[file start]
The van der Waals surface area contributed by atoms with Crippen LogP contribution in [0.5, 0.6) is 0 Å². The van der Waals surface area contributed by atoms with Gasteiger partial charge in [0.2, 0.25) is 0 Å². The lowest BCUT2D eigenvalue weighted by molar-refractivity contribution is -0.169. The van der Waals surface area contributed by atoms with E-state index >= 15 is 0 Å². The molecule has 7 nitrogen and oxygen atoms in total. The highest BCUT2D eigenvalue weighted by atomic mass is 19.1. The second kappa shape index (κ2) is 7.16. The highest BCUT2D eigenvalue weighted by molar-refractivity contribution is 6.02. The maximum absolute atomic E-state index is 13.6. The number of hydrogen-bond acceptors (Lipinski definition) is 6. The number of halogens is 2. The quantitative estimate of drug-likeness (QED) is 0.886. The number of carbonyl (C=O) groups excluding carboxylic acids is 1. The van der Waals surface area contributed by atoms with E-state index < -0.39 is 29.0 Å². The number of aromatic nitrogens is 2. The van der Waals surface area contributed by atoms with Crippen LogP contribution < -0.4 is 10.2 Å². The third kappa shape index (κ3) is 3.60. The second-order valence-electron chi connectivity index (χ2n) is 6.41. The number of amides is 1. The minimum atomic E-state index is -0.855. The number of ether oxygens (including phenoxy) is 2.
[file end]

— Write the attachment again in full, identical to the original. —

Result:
The van der Waals surface area contributed by atoms with Crippen LogP contribution in [0.5, 0.6) is 0 Å². The van der Waals surface area contributed by atoms with Gasteiger partial charge in [0.2, 0.25) is 0 Å². The lowest BCUT2D eigenvalue weighted by molar-refractivity contribution is -0.169. The van der Waals surface area contributed by atoms with E-state index >= 15 is 0 Å². The molecule has 7 nitrogen and oxygen atoms in total. The highest BCUT2D eigenvalue weighted by atomic mass is 19.1. The second kappa shape index (κ2) is 7.16. The highest BCUT2D eigenvalue weighted by molar-refractivity contribution is 6.02. The maximum absolute atomic E-state index is 13.6. The number of hydrogen-bond acceptors (Lipinski definition) is 6. The number of halogens is 2. The quantitative estimate of drug-likeness (QED) is 0.886. The number of carbonyl (C=O) groups excluding carboxylic acids is 1. The van der Waals surface area contributed by atoms with E-state index < -0.39 is 29.0 Å². The number of aromatic nitrogens is 2. The van der Waals surface area contributed by atoms with Crippen LogP contribution < -0.4 is 10.2 Å². The third kappa shape index (κ3) is 3.60. The second-order valence-electron chi connectivity index (χ2n) is 6.41. The number of amides is 1. The minimum atomic E-state index is -0.855. The number of ether oxygens (including phenoxy) is 2.